Now my mind just skitters about. I look online at prices for commercial kitchen rentals here in Seattle. I continue to contemplate whether or how to start producing jam commercially on a level that allows me greater selling opportunities rather than continuing with the grassroots-friends-and-family-suggested-donation approach I currently take. In my head I imagine all the math I must do to establish how much every angle of a micro-jam business costs. Last weekend, I looked at the recipe for Blackberry and Damson Plum with Lemon Basil. Using conservative, ie, high, prices for the fruit, honey, and jars, I came up with a rough cost of goods per jar. Just for the ingredients I calculated a $4.67 cost per 6 oz. jar. I know that's a high price, but I actually found the numbers and their tangibility encouraging.

Then my brain ratcheted to another ongoing question of mine concerning the jam I make. What are its uses again? I spent the next couple days eating jam on toast. People tend to imagine bread first when they think of jam. I rarely eat jam on toast so I wanted to experience my preserves in their natural habitat. At first I loved my morning plate of bread slices, each adorned with a different jam flavor. Good stuff I thought, but by day three, the sweetness of the jam got insipid and I found myself heading for the tartest flavors I could find amongst my stores.

Once I ran out of bread I turned to my two current favorite cookbooks for thinking about fruit and cooking, Pam Corbin's Cake Handbook from the River Cottage Handbook series and Nigel Slater's Ripe. The recipes for Seville Orange Polenta Cake and Banana Bread in the River Cottage Cake Handbook stuck out to me. I decided to combine them into a cake. For my first take on this idea I used a Banana Bread recipe subbing preserves for the mashed banana. Testing out different kinds of honey last year I accumulated more batches of lemon marmalade than I could eat which made it the natural choice for the cake.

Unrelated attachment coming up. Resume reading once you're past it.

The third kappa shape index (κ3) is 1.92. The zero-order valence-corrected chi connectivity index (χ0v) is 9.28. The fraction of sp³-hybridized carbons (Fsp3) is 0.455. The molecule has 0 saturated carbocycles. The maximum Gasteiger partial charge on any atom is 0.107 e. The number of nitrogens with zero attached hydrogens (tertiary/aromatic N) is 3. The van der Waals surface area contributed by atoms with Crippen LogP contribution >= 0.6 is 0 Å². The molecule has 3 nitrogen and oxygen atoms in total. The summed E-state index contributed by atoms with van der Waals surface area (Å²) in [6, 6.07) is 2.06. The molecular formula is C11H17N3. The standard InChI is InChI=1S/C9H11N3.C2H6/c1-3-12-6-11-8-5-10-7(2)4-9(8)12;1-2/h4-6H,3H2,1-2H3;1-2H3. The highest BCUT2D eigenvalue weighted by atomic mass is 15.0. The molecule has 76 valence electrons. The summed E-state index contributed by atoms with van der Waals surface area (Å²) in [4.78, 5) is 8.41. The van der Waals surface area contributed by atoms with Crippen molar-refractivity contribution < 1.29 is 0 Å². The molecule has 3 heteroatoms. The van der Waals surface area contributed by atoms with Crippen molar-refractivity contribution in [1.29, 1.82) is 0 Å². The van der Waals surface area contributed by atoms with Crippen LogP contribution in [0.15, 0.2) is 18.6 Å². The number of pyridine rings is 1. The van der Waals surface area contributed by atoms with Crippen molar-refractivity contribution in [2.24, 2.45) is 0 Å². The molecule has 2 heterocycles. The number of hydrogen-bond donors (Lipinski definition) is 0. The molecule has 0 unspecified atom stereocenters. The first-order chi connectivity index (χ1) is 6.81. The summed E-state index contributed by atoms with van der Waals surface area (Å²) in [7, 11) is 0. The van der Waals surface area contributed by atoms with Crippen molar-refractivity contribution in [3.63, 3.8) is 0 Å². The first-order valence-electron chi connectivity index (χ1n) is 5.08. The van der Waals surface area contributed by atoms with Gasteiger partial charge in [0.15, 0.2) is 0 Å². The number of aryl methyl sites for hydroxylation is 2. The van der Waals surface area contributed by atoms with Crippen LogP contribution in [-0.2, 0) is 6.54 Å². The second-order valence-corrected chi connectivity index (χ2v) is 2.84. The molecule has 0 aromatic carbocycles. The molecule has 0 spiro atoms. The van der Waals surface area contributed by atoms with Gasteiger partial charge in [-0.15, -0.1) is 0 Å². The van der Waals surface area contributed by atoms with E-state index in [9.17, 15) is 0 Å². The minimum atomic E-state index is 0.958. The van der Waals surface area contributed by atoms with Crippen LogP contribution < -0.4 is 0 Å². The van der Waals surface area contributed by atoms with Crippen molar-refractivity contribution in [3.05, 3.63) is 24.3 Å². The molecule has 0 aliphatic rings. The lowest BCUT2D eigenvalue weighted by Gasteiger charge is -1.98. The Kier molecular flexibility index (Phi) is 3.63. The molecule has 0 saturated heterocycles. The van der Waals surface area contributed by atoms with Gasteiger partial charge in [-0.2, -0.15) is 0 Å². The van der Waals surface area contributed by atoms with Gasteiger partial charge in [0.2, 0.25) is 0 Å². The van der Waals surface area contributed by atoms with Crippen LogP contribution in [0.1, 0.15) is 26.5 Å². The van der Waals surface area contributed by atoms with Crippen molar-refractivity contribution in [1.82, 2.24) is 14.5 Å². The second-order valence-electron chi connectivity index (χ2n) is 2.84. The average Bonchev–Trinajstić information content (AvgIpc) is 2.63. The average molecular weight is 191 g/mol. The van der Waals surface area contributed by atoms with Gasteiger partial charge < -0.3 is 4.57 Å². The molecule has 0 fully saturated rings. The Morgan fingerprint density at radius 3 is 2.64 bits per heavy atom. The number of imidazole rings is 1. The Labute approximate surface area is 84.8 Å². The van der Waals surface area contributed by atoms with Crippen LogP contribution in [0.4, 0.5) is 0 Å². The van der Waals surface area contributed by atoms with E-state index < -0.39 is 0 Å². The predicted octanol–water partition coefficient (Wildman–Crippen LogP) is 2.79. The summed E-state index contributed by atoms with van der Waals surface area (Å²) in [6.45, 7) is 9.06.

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How did it turn out? I am terrible at answering this question. At work it's my job to decide if something tastes "right", but when it comes to eating food at home I am so much less picky. Even more so when tasting sweets. I adore cake. Almost anything baked and sweet I love. Taste Notes, here goes: (Oh, I frosted the cake with a combination of creme fraiche and lemon marmalade.) Taste was good, sweet!, definitely lemony with a touch of that marmalade bitterness. I found the texture disarmingly soft, a zero-to-one-chew-needed-before-swallowing kind of softness. Keep in mind, this was my reaction after eating the cake several hours after it came out of the oven. The cake's mouth-feel improved and all the flavors integrated more by day two. By day four the cake was gone. I think it hit its peak on day three. This isn't unusual for cakes. At my work we currently bake a molasses spice cake that definitely improves with age. I want to make my Marmalade Cake again, tweak it some, maybe you'd like to work on it too? Here is my recipe for now:

Citrus Marmalade Cake

Sift together the following and set aside: 3 cups almond flour + 1/8 t salt + 1/2 t baking soda

Combine the following in 1 bowl and once mixed add to dry ingredients: 1 c citrus marmalade + 1/4 c honey + 4 eggs + 1/2 c yogurt + dash of vanilla extract + zest from 2 lemons

I baked this is in two cake pans in a 325 degrees Fahrenheit until done. Isn't that a maddening direction? Til'Done! No, but seriously my baking times will differ from yours and yours and yours. Just make sure to peep in the oven after 15 minutes and move the cakes around to ensure even baking. It's almond flour and honey so be extra vigilant, these ingredients brown quickly. These cakes should not take longer than a 40 minutes to bake.

Let the cakes rest for several minutes before you pop them out of their pans and place them on cooling racks.

While they rest, mix together the Citrus Marmalade Frosting: 2/3 c creme fraiche + 1/3 c citrus marmalade + 1/4 c honey.

Once the cakes cool completely, ice them up! Remember, this cake improves with a little rest time. Taste it over several days and see how it changes.

Refrigeration isn't necessary, just store covered in a cool place.